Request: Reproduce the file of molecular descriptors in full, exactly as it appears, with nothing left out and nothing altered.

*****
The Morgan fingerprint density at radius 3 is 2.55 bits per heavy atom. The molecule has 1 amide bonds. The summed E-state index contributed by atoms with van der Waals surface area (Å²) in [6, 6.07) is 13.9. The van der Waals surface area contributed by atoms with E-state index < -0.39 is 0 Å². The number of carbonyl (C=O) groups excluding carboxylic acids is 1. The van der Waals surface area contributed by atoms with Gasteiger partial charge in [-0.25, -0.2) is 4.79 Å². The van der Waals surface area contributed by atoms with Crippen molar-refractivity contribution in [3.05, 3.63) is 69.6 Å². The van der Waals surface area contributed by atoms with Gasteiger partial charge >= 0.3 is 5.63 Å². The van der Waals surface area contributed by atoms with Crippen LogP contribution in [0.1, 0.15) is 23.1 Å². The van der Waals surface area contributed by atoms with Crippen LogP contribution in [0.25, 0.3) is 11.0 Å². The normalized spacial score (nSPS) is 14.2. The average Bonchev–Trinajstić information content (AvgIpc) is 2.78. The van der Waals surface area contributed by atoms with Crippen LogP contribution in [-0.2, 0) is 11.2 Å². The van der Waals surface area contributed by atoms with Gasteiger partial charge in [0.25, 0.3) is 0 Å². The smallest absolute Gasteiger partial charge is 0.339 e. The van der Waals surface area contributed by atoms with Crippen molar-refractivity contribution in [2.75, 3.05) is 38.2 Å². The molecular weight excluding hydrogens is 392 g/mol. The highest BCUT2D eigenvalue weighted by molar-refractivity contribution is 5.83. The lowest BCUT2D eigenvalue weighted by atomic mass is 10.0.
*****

The Morgan fingerprint density at radius 3 is 2.55 bits per heavy atom. The molecule has 1 amide bonds. The summed E-state index contributed by atoms with van der Waals surface area (Å²) in [6, 6.07) is 13.9. The van der Waals surface area contributed by atoms with E-state index < -0.39 is 0 Å². The number of carbonyl (C=O) groups excluding carboxylic acids is 1. The van der Waals surface area contributed by atoms with Gasteiger partial charge in [-0.25, -0.2) is 4.79 Å². The van der Waals surface area contributed by atoms with Crippen molar-refractivity contribution in [3.05, 3.63) is 69.6 Å². The van der Waals surface area contributed by atoms with Gasteiger partial charge >= 0.3 is 5.63 Å². The van der Waals surface area contributed by atoms with Crippen LogP contribution in [0.1, 0.15) is 23.1 Å². The van der Waals surface area contributed by atoms with Crippen LogP contribution in [0.25, 0.3) is 11.0 Å². The normalized spacial score (nSPS) is 14.2. The average Bonchev–Trinajstić information content (AvgIpc) is 2.78. The van der Waals surface area contributed by atoms with Crippen LogP contribution in [-0.2, 0) is 11.2 Å². The van der Waals surface area contributed by atoms with Gasteiger partial charge in [0.25, 0.3) is 0 Å². The smallest absolute Gasteiger partial charge is 0.339 e. The van der Waals surface area contributed by atoms with Crippen molar-refractivity contribution in [2.75, 3.05) is 38.2 Å². The molecular weight excluding hydrogens is 392 g/mol. The highest BCUT2D eigenvalue weighted by molar-refractivity contribution is 5.83. The lowest BCUT2D eigenvalue weighted by atomic mass is 10.0.